Features Australia

Lost in the enchanted forest

Victoria’s Labor government can't, er, see the wood for the trees

15 April 2017

9:00 AM

15 April 2017

9:00 AM

Ideology rules in the Labor government led by Premier Daniel Andrews in Victoria – from gender-correct proposals for separate inter-sex toilets in state emergency centres, blind support for the heterosexual-bashing Safe Schools program to now the pernicious embrace of the rights of the Leadbeater’s possum.

The small, omnivorous marsupial is on the list of critically threatened fauna in Victoria, however it looks set to add Labor to the endangered species list in regional seats, particularly after its reckless, politically-motivated attempt to unionise the state’s volunteer firefighters.

The saga of the Australian Sustainable Hardwoods (ASH) mill at Heyfield, a Gippsland town with a population less than 2,100, is breathtaking in the incapacity of the state government and its bureaucracy to understand the fundamental economic ramifications of the green-left policies it is seeking to implement.

It also is a metaphor for the government’s arrogance and ineptitude in public policy, where the needs of both business and the community are sacrificed to suit a political agenda. It is not the first time this has happened. The closure of the Hazelwood coal-fired power station, as well as its feeder mine at Morwell, was prematurely forced on the state and the national power grid through a 40 per cent renewable energy target and a tax and policy structure weighted against coal and mining. Even the option of switching to gas to fire its turbines was ruled out because of Victoria’s senseless moratorium on all gas exploration and development – even by conventional means. In the end, the French owner, Engie, ran up the white flag – at the cost of some 750 jobs. Worse the government did this with no Plan B for alternative baseload power. ERM Power founder Trevor St Baker described the Hazelwood closure as ‘a disastrous act of national self-harm’. St Baker told the Finkel Review on energy security the prospect of the closures had doubled forward baseload wholesale prices in Victoria, adding a $1.8 billion-a-year cost burden to electricity consumers. In the case of the Heyfield mill, policies of the Andrews Government have resulted in the forced closure within 18 months of an economically viable operation that employs 260 people, with a devastating impact on the ecosystem it supports. This is broader than just the township; it will impact hardwood furniture producers and outlets affecting the livelihood of an estimated 10,000 people. The mill, owned by Hermal Group, announced in February that it would have no choice but to close the enterprise because of restrictions placed on supply access by VicForests from July this year, when the mill’s contract expired. This was no overnight decision. ASH had been in negotiations with the Victorian government for around two years over the terms of a new contract, as it weighed up an extensive modernisation of the plant it bought from Gunns in 2012.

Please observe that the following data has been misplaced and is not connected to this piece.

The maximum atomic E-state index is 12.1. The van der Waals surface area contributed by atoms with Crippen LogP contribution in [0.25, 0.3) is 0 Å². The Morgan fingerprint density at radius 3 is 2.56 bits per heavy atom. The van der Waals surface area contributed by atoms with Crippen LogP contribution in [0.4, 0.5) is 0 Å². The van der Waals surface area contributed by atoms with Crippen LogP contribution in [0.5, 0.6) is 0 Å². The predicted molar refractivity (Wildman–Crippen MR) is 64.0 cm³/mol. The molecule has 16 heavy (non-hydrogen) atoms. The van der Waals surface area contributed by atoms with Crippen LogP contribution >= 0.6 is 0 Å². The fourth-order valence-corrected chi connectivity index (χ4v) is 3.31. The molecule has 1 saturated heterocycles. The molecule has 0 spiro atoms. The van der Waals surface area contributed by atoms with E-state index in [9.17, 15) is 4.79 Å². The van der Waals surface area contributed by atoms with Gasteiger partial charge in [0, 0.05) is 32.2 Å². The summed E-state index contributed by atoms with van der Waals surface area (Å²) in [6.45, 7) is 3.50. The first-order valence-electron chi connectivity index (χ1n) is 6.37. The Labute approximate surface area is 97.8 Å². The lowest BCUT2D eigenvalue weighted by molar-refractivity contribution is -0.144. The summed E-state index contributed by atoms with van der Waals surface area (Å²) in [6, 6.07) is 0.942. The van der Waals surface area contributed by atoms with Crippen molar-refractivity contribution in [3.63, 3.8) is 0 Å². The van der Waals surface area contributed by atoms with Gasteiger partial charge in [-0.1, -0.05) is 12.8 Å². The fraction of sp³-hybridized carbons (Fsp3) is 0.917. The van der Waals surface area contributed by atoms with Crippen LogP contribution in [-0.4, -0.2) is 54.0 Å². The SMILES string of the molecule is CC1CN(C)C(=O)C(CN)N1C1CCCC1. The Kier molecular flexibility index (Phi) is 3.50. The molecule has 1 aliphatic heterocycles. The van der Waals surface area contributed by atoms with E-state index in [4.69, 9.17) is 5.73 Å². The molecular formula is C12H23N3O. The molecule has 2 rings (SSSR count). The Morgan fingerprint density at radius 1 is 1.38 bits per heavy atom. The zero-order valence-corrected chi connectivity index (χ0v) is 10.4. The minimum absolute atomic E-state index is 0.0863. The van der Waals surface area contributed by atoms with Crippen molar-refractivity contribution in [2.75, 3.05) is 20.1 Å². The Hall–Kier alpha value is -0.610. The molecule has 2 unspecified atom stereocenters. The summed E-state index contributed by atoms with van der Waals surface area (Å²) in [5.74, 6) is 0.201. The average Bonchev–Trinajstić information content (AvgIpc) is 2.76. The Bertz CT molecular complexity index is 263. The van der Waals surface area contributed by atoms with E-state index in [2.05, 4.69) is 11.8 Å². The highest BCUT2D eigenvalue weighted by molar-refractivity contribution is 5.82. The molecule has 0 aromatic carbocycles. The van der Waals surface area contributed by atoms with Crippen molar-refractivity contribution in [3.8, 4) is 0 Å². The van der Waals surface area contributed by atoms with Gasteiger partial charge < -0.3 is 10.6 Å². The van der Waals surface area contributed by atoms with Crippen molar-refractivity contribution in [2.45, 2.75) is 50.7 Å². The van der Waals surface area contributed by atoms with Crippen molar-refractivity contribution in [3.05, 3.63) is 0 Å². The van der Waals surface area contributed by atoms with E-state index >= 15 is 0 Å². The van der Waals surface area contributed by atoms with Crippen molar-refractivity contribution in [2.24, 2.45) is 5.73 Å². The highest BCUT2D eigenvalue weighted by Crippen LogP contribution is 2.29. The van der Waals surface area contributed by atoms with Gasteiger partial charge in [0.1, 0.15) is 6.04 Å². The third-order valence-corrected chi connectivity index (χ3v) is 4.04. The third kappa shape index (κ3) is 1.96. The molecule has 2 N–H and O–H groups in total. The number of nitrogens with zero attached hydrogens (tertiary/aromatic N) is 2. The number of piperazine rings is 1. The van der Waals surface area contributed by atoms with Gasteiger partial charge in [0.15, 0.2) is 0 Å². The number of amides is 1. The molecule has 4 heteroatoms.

Essentially the ASH mill needs a supply level of 130,000 cubic metres a year to be viable. The state was prepared to give it only 80,000 cubes this year, and 60,000 in the ensuing two years. The company had hoped for access to around 100,000 cubic metres through a reduction in the number of exclusions zones, but VicForests would not budge on the 80:60:60 offer made in January. ASH even had put forward a plan to establish sustainable hardwood plantations over the next 25 years, but that led to nought. Negotiations to rebadge the plant for smaller quantities or softer timbers also fell through.